Friday, April 19, 2024

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School board hears early pleas for more county funding for ABSS

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Alamance-Burlington school board members haven’t yet begun their annual slog through the various departmental funding requests in order to establish their county funding priorities and submit a budget request to the commissioners for the upcoming fiscal year that begins July 1.

But that didn’t deter two former candidates who ran unsuccessfully for the county’s board of commissioners and Alamance-Burlington school board from appearing before the school board last week to lobby for more county funding for ABSS in 2023-24.

Former Alamance County commissioner candidate Barry Joyce called on the school board last Monday night to immediately raise the pay for athletic coaches, who he claimed rank dead last in pay among all 115 public school systems in the state.

Barry Joyce
Seneca Rogers

“It’s pretty disgraceful,” Joyce told school board members during the public comments portion of their meeting last week. “I did some research over the last few days, and the Alamance-Burlington school system is the worst-paying school system in the state of North Carolina for coaches. There is no other school system, no matter how poor the county is, that is worse for paying coaches. That’s ridiculous. That’s unheard of.

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“I remember coming before this board 14 years ago and saying how we had the number one paid superintendent in the state,” Joyce continued. “That’s no more. We had the number two assistant superintendents’ pay in the state…We had the number 28 teachers’ pay in the state. But now we are at the bottom. We don’t even have assistant coaches for middle school teams. That’s very dangerous. Guy coaches a girls’ basketball team; kid goes home [and] says, ‘that coach touched me.’ Next thing you know, the coach’s life is ruined; his family’s ruined; he loses his job. If you’re not going to support athletics – when you look at these pay [rates], you’d have to be 25 years in Alamance County as a coach to get where a first-year coach would be at some of these schools. That is utterly ridiculous.”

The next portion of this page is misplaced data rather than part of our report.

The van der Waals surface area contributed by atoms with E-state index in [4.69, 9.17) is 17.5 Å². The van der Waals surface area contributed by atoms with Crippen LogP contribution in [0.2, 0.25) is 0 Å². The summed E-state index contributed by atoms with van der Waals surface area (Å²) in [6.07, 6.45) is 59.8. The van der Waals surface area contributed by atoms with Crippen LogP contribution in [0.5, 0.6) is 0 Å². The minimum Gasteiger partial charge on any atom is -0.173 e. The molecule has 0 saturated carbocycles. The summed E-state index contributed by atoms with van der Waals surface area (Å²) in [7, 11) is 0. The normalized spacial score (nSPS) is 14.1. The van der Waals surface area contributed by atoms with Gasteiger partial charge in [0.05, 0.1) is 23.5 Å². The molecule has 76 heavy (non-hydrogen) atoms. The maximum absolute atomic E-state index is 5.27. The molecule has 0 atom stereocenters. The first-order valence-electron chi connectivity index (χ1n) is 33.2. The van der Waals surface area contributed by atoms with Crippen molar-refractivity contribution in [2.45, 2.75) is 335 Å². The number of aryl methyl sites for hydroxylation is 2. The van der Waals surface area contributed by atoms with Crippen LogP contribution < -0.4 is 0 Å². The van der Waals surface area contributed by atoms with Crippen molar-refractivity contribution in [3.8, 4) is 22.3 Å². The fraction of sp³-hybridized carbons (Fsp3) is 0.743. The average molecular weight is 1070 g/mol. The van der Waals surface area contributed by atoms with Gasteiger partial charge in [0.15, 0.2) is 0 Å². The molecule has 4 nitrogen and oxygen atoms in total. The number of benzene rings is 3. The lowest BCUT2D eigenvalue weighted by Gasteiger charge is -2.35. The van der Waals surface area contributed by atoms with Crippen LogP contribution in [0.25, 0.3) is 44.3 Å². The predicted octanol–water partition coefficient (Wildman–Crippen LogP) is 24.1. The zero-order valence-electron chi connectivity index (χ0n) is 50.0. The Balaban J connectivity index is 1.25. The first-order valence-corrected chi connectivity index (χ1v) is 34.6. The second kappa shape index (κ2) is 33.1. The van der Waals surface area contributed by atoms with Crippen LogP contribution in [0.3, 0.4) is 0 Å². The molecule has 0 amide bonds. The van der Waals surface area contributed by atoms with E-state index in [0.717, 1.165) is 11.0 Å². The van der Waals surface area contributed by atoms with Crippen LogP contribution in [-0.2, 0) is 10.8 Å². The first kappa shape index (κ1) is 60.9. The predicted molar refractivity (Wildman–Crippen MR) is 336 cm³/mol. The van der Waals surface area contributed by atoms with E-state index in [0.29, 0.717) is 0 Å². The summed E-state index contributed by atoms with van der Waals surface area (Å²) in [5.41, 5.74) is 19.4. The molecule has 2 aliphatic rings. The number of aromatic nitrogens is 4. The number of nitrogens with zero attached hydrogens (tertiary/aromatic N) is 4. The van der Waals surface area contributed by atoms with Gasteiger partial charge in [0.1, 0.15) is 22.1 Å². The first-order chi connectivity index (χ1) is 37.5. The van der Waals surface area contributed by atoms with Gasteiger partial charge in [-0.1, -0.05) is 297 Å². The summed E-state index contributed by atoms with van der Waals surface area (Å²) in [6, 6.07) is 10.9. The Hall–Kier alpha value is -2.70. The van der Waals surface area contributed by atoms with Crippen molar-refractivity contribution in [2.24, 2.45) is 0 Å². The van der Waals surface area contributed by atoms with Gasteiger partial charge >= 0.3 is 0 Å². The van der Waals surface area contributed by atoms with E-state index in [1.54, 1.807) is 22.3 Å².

During their discussions about the county budget request for ABSS in early 2022, school board members had penciled in $100,000 to provide a $225 increase in the county-funded supplement for the 333 athletic coaches, a number of whom are also employed as teachers.

That line item was eventually eliminated from the school system’s budget for 2022-23, as the board honed its spending priorities last spring and put more dollars into other things such as hiring school resource officers at every ABSS school. The Alamance News was told at the time that there’s no set supplement for coaches; instead it varies by sport and season, according to the former chief finance officer for ABSS.

“This needs to be taken care of tonight,” Joyce insisted. “It needs to be retroactive back to the first of the season, and it needs to be done now. A middle school coach works 160 hours, and the starting pay is $600. That’s $2 an hour. We pay our bus drivers $15 an hour, don’t we? But we can’t pay a coach who’s molding these kids lives and spending their time away from their family and their children? This is embarrassing for this county. This needs to be fixed; it’s a serious problem; and I think we need to do something about this now.”

Former two-time school board candidate Seneca Rogers also urged the board to increase its county budget request for the 2023-24 fiscal year.

“I want to appeal to our district staff to be more ambitious with our request to our county commissioners,” Rogers said. He said more funding is needed in order to hire athletic trainers at the seven high schools; hire additional employees in the Exceptional Children’s division to help children with social and emotional needs; and to increase the county-funded supplement that teachers receive on top of their state-funded salaries. “Strong schools make a strong community,” Rogers added, “and let’s do this for all.”

Barry Joyce, a Republican who lives in Burlington, ran unsuccessfully for a seat on the board of commissioners in 2014 but failed to make it past the spring primary.

Rogers, a Democrat who lives in Graham, ran unsuccessfully for a seat on the nonpartisan school board in the 2020 and 2022 general elections.

Neither Joyce nor Rogers has publicly signaled whether he intends to enter either race for 2024.

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